It’s becoming increasingly likely that an on-site owner or operator will be required to legally run a short-term rental property in Summerland.
Council this week voted 5-2 to have staff include that provision in a draft version of a regulatory scheme for short-term rentals that is expected to be publicly unveiled in December.
Requiring an on-site owner or operator is critical to ensuring short-term rentals don’t unfairly intrude on neighbours, argued Coun. Doug Holmes.
“It’s no different than putting an autobody shop – or a body rub shop – in the middle of a residential area,” said Holmes, who urged council to follow the lead of Tofino, where short-term rentals are only permitted on properties with at least two dwellings, one of which must be owner-occupied.
“Tofino has more than 250 short-term rentals with those regulations, so I’d hardly say their tourism sector is suffering,” added Holmes.
Council in August directed staff to start work on the community’s first-ever short-term rental licensing scheme. Much of the work to date has focused on public consultation, which included an open house and survey that received 547 responses.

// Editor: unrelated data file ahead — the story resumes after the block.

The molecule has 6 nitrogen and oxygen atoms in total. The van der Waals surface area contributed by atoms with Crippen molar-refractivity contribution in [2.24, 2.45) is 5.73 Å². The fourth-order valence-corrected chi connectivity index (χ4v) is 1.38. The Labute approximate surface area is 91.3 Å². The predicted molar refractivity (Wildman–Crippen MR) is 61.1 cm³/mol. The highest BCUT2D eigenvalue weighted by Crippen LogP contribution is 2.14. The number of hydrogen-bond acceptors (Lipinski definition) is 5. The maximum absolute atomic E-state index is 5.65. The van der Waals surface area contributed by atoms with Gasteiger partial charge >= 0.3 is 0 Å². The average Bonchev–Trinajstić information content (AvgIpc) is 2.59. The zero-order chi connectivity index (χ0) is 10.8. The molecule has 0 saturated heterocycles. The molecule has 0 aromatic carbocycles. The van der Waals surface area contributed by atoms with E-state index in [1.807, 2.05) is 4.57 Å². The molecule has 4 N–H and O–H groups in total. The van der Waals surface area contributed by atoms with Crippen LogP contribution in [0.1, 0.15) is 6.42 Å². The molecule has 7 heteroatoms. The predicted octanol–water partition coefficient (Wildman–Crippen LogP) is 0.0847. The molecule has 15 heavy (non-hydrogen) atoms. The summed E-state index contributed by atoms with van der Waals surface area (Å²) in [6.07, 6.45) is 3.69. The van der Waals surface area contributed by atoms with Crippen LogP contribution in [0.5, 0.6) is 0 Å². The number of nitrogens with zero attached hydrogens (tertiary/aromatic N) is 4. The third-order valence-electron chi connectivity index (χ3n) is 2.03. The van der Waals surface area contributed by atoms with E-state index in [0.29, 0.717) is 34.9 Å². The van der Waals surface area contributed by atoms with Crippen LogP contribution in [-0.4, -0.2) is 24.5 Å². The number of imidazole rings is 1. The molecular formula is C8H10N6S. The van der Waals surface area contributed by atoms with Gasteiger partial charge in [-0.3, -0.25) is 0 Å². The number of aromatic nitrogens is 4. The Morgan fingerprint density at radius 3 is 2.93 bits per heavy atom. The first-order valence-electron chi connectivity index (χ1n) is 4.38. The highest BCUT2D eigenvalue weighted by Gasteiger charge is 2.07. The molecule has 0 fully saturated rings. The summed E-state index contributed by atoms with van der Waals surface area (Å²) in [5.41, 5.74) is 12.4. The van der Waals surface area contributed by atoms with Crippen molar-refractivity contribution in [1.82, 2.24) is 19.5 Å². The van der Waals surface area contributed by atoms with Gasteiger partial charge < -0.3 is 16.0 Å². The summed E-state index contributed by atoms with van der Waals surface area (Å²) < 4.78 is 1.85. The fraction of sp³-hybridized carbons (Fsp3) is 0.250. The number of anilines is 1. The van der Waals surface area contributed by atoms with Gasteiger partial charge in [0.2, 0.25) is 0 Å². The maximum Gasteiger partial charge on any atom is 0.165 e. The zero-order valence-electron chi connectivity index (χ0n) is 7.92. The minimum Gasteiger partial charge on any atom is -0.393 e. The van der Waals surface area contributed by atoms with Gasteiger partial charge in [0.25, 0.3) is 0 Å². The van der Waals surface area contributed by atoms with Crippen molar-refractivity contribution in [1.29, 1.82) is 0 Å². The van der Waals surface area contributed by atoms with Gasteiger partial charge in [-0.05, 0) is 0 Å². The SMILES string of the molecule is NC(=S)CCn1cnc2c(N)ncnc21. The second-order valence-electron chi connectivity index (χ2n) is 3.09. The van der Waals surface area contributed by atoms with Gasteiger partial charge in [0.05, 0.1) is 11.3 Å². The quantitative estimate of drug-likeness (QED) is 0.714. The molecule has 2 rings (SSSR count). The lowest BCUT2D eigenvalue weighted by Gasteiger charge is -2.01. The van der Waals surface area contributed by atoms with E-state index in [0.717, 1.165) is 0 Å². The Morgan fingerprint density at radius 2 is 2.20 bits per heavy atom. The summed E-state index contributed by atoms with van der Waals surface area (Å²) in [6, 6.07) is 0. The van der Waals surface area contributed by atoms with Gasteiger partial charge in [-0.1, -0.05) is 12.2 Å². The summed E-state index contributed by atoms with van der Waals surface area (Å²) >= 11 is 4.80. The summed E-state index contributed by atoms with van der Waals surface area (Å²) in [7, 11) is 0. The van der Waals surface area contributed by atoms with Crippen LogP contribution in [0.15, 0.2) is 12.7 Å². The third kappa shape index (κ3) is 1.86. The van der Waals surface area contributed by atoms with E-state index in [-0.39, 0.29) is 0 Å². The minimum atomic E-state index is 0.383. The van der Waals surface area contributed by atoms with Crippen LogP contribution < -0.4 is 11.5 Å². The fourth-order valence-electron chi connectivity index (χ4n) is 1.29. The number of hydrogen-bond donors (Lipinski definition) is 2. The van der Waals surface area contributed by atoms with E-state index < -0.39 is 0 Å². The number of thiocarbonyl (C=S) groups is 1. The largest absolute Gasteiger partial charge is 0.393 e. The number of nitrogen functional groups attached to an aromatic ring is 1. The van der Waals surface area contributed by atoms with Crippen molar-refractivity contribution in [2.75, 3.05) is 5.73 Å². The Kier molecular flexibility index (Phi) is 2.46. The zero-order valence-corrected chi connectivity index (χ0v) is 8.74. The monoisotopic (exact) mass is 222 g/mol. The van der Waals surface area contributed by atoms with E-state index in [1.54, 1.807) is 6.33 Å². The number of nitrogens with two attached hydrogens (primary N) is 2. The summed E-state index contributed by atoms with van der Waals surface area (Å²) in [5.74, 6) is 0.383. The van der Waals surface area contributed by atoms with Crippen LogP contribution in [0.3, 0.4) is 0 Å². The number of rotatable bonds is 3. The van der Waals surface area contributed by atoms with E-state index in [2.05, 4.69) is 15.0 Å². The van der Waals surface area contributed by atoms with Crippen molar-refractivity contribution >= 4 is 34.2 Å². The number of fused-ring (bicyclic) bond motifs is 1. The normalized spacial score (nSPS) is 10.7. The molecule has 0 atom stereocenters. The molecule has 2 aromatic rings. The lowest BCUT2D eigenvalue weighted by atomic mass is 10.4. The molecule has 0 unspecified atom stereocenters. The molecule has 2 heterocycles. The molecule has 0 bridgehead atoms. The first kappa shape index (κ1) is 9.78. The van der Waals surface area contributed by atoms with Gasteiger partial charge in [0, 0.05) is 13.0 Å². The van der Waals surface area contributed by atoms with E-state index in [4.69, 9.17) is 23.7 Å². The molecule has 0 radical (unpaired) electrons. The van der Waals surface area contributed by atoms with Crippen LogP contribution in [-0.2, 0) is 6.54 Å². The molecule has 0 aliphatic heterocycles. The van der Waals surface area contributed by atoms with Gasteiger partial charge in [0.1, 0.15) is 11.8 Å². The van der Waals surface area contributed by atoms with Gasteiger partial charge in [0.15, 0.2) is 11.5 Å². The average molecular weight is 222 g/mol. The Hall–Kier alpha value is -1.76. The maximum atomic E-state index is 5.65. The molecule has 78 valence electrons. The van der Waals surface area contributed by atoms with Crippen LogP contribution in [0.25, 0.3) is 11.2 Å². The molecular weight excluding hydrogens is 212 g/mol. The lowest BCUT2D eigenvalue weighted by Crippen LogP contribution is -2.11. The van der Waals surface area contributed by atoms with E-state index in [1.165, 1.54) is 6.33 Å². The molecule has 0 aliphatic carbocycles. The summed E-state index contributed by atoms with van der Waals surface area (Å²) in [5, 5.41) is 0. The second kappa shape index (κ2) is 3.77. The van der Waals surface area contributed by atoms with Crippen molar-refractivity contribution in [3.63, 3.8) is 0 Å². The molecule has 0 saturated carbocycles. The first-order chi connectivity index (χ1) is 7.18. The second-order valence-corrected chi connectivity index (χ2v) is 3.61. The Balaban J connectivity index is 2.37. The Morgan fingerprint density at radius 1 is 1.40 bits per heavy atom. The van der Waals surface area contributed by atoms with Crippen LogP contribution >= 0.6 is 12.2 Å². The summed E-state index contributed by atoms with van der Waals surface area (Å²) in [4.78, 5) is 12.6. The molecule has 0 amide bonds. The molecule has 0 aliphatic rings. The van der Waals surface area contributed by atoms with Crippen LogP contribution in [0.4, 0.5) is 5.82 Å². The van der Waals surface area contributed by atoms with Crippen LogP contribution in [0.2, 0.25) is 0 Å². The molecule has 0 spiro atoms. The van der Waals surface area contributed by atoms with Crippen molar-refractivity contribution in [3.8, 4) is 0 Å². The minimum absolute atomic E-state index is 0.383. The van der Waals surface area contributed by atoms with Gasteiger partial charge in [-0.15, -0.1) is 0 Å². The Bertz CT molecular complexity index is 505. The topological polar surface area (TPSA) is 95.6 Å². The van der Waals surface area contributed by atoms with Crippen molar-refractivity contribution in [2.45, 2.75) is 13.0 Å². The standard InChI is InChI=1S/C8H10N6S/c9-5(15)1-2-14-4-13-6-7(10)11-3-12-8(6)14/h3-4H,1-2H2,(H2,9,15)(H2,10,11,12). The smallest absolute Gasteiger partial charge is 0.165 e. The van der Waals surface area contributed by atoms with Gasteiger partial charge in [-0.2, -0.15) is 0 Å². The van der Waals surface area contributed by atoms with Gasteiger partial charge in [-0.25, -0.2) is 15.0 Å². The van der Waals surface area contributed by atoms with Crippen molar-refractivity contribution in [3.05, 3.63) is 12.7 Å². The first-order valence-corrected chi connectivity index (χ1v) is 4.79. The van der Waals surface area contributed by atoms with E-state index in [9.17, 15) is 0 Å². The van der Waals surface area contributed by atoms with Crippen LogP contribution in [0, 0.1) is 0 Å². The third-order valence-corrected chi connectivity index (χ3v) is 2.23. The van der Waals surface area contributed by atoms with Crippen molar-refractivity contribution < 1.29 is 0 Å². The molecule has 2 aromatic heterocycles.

The survey, in which 78% or respondents identified as full-time Summerland residents, found 55% support for licensing vacation rentals.
On the question of on-site supervision, 53% were in favour of simply requiring an operator to be available to respond to complaints within two hours, while 40% wanted someone on-site at all times.
The waters were further muddied on a question about occupancy limits, with 35% of respondents in favour of a six-guest cap, while 33 said six is too many and 20% said six is too few.
Respondents did express support for strong oversight, with 74% in favour of requiring operators to have a business plan, some elements of which could include health and safety inspections, good neighbour agreements and parking strategies.
Opposing votes to the package were cast by Mayor Toni Boot and Coun. Doug Patan.
Patan, who noted a company hired by the district earlier this year determined there were already 174 short-term rental properties operating in Summerland, cautioned against making the regulations too onerous.
“As soon as we over-regulate, we’re going to (create) an underground market and it’s going to be exactly where we’re sitting with illegal secondary suites right now,” said Patan.
“Do I agree the owner should be in the home? I do. But that’s my personal opinion.”
With feedback from council in hand, district staff is now preparing a draft bylaw that will be presented at the Dec. 13 meeting.